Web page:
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The renewed phase of tension in Europe, and the Eurozone in particular, since the second half of 2011, with the prospect of a double-dip recession alternating with that of a sovereign-debt crisis, has reignited the debate on fiscal austerity, to which European governments have been committed since the end of the most acute phase of the crisis in 2009.

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Topics:  EU policies Macroeconomic policy

Tags:  eurozone, fiscal policy, austerity

Is the euro rescue succeeding? An update

Uri Dadush, Zaahira Wyne 20 April 2012

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The current gyrations of sentiment over government-bond spreads are diverting attention from the real issue – the Eurozone periphery needs a big realignment towards the tradable sector to reignite growth sustainably. 

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Topics:  EU policies Exchange rates Macroeconomic policy

Tags:  eurozone, Eurozone crisis, real exchange rates

Too early to sound the alarm

Manfred J M Neumann 17 April 2012

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Debt finance of public consumption has clearly gone too far in several countries. Too far in the sense that it has reached if not exceeded the borderline of sustainability. Have austerity measures meanwhile gone too far, too?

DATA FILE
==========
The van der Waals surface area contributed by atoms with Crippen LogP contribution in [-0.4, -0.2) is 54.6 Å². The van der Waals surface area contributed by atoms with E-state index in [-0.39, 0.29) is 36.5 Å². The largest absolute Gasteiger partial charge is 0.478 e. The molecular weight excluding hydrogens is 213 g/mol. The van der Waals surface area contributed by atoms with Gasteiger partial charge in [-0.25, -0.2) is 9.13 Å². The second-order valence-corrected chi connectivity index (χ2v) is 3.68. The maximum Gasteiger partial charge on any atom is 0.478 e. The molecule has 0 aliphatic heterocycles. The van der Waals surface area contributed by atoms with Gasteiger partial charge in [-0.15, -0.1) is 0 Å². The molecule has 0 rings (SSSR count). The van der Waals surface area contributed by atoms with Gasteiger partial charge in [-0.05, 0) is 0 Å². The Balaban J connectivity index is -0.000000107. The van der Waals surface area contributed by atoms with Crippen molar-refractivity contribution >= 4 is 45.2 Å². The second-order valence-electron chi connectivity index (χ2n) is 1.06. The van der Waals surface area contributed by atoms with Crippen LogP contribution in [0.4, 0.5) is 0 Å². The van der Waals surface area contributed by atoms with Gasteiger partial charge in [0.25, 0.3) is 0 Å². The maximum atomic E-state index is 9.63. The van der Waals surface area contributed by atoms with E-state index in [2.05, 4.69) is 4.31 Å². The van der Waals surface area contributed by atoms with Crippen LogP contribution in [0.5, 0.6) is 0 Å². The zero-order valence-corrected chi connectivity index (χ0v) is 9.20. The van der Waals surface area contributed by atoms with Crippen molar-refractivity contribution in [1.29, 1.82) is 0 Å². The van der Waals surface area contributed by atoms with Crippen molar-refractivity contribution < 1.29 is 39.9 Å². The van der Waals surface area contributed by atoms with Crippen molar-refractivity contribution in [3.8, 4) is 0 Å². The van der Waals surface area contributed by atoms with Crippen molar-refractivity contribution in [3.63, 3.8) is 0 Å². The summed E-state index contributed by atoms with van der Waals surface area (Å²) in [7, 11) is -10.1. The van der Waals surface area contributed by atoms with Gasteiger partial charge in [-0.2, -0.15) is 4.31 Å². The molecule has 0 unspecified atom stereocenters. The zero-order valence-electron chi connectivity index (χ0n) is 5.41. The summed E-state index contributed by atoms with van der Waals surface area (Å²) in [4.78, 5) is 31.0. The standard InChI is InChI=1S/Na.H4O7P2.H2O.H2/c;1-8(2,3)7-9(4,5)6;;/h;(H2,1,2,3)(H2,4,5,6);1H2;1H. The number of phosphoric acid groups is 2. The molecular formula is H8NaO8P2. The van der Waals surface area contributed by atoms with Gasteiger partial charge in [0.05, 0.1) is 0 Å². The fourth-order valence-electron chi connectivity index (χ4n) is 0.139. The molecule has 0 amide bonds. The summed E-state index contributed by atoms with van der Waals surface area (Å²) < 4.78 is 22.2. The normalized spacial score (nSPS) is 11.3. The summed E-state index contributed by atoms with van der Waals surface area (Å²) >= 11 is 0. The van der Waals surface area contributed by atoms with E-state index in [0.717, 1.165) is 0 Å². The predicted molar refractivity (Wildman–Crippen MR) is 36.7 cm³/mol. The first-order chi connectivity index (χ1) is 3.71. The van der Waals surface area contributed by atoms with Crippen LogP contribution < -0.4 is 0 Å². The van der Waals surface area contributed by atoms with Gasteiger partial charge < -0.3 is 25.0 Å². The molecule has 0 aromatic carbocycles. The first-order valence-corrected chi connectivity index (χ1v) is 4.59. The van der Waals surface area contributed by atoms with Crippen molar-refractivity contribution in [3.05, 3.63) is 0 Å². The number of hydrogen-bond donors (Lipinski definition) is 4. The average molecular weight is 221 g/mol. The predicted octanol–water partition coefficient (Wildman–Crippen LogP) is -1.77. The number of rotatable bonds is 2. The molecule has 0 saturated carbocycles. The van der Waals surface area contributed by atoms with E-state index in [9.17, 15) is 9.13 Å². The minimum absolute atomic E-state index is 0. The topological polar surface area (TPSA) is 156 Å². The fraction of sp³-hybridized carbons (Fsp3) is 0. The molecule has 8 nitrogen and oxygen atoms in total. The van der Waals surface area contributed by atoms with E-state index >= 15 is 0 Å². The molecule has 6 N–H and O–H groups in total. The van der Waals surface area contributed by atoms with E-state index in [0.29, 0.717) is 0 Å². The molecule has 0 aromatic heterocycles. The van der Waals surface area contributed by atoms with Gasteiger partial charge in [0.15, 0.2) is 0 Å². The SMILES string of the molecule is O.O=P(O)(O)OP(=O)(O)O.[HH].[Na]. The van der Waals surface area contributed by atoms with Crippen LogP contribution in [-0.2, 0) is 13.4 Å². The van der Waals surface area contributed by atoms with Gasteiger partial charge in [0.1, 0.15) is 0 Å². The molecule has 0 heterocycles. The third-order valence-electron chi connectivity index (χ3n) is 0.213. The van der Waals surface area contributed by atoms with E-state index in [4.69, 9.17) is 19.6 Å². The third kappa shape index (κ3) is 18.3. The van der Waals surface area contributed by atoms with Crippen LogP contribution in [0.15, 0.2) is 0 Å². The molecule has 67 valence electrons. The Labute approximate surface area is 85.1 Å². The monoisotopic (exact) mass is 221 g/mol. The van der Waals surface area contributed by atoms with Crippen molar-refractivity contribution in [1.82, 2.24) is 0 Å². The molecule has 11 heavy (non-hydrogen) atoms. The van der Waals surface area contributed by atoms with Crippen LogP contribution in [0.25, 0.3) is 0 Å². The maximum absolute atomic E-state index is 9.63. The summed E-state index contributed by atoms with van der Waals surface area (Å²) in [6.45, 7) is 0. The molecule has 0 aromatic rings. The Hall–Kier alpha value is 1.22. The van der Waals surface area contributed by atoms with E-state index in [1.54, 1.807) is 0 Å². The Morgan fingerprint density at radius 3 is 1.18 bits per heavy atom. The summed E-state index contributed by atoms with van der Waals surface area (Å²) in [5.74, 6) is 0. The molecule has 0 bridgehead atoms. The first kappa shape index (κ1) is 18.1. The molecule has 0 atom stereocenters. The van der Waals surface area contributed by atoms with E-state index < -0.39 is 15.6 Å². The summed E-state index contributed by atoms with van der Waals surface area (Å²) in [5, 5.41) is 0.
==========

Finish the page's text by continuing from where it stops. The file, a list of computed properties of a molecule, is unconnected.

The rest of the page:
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Topics:  EU policies Macroeconomic policy

Tags:  eurozone, fiscal policy, austerity

The EZ breakup contest: Take ignorance seriously

Richard Baldwin 10 April 2012

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The Eurozone might not survive in its current form. Buiter and Rahbari (2012) put a likelihood of 50% on Greek exit – an event that would be something between an historic event and a global economic catastrophe (depending on how it was handled).

Europe needs planning to reduce the disruption arising from possible EZ exits. To do the job right, the planners will need to be experts on:

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Topics:  Macroeconomic policy

Tags:  eurozone, EZ breakup contest, Greek exit

The problems of European monetary union – asymmetric shocks or asymmetric behaviour?

Andrea Boltho, Wendy Carlin 31 March 2012

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Much of the literature that was sceptical of the prospective success of the euro feared the effects of Mundellian asymmetric shocks on an area which (unlike the US) had little inter-country labour mobility and no common fiscal policy. Early research, for instance, pointed out that Europe’s periphery, in particular, had suffered from large idiosyncratic shocks in comparison to Europe’s core, let alone to US regions (Bayoumi and Eichengreen 1992). This, many felt, could create difficulties for the operation of a monetary union.

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Topics:  Europe's nations and regions

Tags:  eurozone, growth, governance

From vicious to virtuous: A five-point plan for Eurozone restoration

Marco Buti, Pier Carlo Padoan,

Date Published

Tue, 03/27/2012

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Download CEPR Policy Insight No. 61 here [1]. [1] http://voxeu.org/sites/default/files/file/PolicyInsight61.pdf